The boss on COVID-19 situation, Spurs, 'best' Ox and Jota's goals

Press conferenceThe boss on COVID-19 situation, Spurs, 'best' Ox and Jota's goals

By James Carroll and Chris Shaw


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Jürgen Klopp discussed a number of key topics with the media ahead of Liverpool's trip to Tottenham Hotspur this weekend.

The manager previewed Sunday’s Premier League clash during a press conference on Friday afternoon, including the latest on the three suspected positive COVID-19 cases in his squad and the form of Trent Alexander-Arnold.

Read a summary of the rest of his briefing – which touched on the current COVID-19 circumstances, Alex Oxlade-Chamberlain’s recent displays and Diogo Jota’s goalscoring – below…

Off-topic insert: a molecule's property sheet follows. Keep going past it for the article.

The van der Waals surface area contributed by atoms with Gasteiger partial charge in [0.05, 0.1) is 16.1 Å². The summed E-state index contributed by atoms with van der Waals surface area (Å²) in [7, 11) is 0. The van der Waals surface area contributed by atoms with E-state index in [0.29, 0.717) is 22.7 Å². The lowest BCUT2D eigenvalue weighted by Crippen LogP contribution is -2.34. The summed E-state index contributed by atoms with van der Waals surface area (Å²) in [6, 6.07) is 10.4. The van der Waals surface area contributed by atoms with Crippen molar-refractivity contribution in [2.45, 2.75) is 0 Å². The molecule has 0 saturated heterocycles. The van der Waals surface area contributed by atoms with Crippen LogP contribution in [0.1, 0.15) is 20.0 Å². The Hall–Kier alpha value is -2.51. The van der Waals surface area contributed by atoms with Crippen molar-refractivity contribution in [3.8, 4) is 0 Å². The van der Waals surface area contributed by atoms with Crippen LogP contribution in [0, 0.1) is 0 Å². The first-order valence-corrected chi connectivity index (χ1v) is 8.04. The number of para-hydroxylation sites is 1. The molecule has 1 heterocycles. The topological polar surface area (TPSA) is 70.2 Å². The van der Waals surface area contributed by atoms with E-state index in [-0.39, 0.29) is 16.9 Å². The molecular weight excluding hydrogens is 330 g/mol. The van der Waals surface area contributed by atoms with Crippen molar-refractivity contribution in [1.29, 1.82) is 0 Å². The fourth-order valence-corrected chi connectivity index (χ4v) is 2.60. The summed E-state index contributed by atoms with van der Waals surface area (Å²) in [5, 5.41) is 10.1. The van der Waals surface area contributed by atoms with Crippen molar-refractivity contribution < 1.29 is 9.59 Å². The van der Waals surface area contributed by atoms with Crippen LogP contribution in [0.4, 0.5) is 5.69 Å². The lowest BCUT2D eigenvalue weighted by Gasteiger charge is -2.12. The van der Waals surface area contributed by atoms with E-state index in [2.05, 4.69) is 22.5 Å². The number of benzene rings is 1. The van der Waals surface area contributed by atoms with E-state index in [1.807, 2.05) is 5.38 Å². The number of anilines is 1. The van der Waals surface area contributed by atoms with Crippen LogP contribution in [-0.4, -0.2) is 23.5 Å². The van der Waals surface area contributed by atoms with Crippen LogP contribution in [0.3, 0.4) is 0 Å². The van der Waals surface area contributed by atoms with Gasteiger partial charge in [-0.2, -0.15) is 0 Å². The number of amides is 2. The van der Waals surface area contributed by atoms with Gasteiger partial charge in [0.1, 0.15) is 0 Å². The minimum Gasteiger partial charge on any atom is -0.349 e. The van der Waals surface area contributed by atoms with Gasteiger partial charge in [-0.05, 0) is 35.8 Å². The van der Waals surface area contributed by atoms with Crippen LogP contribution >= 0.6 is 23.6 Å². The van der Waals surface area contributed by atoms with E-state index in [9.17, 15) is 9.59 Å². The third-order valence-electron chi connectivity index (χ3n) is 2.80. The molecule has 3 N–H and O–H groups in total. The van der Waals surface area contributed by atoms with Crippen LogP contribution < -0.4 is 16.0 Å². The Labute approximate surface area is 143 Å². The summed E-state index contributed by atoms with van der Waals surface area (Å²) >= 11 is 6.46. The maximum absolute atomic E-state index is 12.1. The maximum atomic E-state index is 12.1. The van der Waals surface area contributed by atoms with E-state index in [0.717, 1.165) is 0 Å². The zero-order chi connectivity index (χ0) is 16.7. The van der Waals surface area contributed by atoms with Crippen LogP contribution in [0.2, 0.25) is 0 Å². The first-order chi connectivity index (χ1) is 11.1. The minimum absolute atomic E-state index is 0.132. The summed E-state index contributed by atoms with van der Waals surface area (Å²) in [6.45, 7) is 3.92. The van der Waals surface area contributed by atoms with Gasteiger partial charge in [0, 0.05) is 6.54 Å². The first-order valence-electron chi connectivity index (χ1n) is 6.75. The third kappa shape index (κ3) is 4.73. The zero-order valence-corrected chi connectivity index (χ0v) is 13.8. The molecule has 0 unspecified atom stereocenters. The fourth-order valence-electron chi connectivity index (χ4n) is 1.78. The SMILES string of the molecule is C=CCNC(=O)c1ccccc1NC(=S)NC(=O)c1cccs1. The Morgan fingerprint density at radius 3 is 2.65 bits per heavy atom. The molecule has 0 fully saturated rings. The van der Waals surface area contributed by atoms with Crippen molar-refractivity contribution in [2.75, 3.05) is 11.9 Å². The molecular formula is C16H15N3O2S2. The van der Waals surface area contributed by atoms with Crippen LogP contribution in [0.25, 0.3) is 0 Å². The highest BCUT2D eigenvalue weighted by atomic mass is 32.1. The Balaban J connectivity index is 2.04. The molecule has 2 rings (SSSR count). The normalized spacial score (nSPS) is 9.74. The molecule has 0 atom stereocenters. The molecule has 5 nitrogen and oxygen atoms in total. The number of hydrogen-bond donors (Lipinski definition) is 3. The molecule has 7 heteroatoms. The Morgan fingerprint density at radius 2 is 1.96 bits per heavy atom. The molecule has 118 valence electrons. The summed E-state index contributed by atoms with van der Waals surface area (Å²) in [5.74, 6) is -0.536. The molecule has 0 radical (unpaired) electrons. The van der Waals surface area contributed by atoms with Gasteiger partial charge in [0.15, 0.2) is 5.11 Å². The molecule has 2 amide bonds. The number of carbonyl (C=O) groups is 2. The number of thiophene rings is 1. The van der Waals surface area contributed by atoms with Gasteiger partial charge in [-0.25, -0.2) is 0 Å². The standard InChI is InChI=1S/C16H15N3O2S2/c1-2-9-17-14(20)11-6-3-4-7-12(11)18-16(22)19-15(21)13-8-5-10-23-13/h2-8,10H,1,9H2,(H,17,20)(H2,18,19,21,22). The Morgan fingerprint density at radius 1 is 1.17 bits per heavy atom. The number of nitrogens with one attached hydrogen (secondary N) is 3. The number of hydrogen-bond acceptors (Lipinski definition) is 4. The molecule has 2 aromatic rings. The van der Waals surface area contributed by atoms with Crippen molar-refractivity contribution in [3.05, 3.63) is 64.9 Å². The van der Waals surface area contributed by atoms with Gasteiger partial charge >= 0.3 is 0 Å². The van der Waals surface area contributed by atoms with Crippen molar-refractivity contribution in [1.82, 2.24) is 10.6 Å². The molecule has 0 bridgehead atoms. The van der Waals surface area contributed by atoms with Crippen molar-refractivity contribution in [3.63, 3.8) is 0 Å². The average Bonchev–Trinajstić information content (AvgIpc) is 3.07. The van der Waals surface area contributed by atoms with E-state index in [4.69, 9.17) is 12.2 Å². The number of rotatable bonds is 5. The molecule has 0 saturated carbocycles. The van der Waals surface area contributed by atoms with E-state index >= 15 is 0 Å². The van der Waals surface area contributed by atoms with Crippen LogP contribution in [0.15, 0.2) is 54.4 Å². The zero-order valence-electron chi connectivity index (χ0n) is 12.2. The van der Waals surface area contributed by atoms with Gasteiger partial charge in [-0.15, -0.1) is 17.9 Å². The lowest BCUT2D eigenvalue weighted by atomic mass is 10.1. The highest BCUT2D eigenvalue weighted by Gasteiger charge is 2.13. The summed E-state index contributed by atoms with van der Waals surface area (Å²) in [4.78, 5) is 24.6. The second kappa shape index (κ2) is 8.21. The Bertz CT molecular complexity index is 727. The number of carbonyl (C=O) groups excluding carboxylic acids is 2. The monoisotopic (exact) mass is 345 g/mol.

On Sunday’s game going ahead and ‘any concerns over the integrity of the competition’ with some fixtures being postponed…


I don’t know. We have now in the moment games to play and Thursday-Sunday is a tough rhythm. We have no information about Tottenham, I don’t know anything about [it]. I have no idea if they train since today, from tomorrow or since a week. I have really no idea. It’s difficult to get any kind of information which is part of a preparation for a game. Integrity of the game? I don’t know when these games will all be played. Where is the space for them to be played? I don’t know all these kinds of things. We don’t think we shouldn’t play on Sunday, honestly. But I say that now. If in two hours when the players arrive here and we have six, seven, eight more cases then of course we cannot play. But in a situation like we are now, we can play and we would like to play. That’s it, pretty much.

On the difficulty in football terms of preparing to face a Spurs side who have not played for two weeks…